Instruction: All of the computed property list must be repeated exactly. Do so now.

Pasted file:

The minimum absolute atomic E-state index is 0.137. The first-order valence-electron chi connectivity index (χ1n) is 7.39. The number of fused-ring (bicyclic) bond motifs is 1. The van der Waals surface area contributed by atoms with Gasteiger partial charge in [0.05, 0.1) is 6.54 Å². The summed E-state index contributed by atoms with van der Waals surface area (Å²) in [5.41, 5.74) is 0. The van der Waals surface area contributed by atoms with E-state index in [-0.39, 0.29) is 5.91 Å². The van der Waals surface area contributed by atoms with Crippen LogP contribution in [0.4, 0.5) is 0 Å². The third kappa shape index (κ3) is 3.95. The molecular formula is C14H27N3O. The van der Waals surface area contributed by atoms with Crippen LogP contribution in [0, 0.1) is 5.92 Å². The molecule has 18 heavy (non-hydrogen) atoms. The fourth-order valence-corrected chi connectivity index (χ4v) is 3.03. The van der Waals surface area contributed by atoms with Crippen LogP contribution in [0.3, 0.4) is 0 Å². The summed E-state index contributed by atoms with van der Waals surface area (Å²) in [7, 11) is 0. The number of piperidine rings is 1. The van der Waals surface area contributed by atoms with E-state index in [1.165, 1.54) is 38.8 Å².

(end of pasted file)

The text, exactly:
The minimum absolute atomic E-state index is 0.137. The first-order valence-electron chi connectivity index (χ1n) is 7.39. The number of fused-ring (bicyclic) bond motifs is 1. The van der Waals surface area contributed by atoms with Gasteiger partial charge in [0.05, 0.1) is 6.54 Å². The summed E-state index contributed by atoms with van der Waals surface area (Å²) in [5.41, 5.74) is 0. The van der Waals surface area contributed by atoms with E-state index in [-0.39, 0.29) is 5.91 Å². The van der Waals surface area contributed by atoms with Crippen LogP contribution in [0.4, 0.5) is 0 Å². The third kappa shape index (κ3) is 3.95. The molecular formula is C14H27N3O. The van der Waals surface area contributed by atoms with Crippen LogP contribution in [0, 0.1) is 5.92 Å². The molecule has 18 heavy (non-hydrogen) atoms. The fourth-order valence-corrected chi connectivity index (χ4v) is 3.03. The van der Waals surface area contributed by atoms with Crippen LogP contribution in [0.3, 0.4) is 0 Å². The summed E-state index contributed by atoms with van der Waals surface area (Å²) in [7, 11) is 0. The number of piperidine rings is 1. The van der Waals surface area contributed by atoms with E-state index in [1.165, 1.54) is 38.8 Å².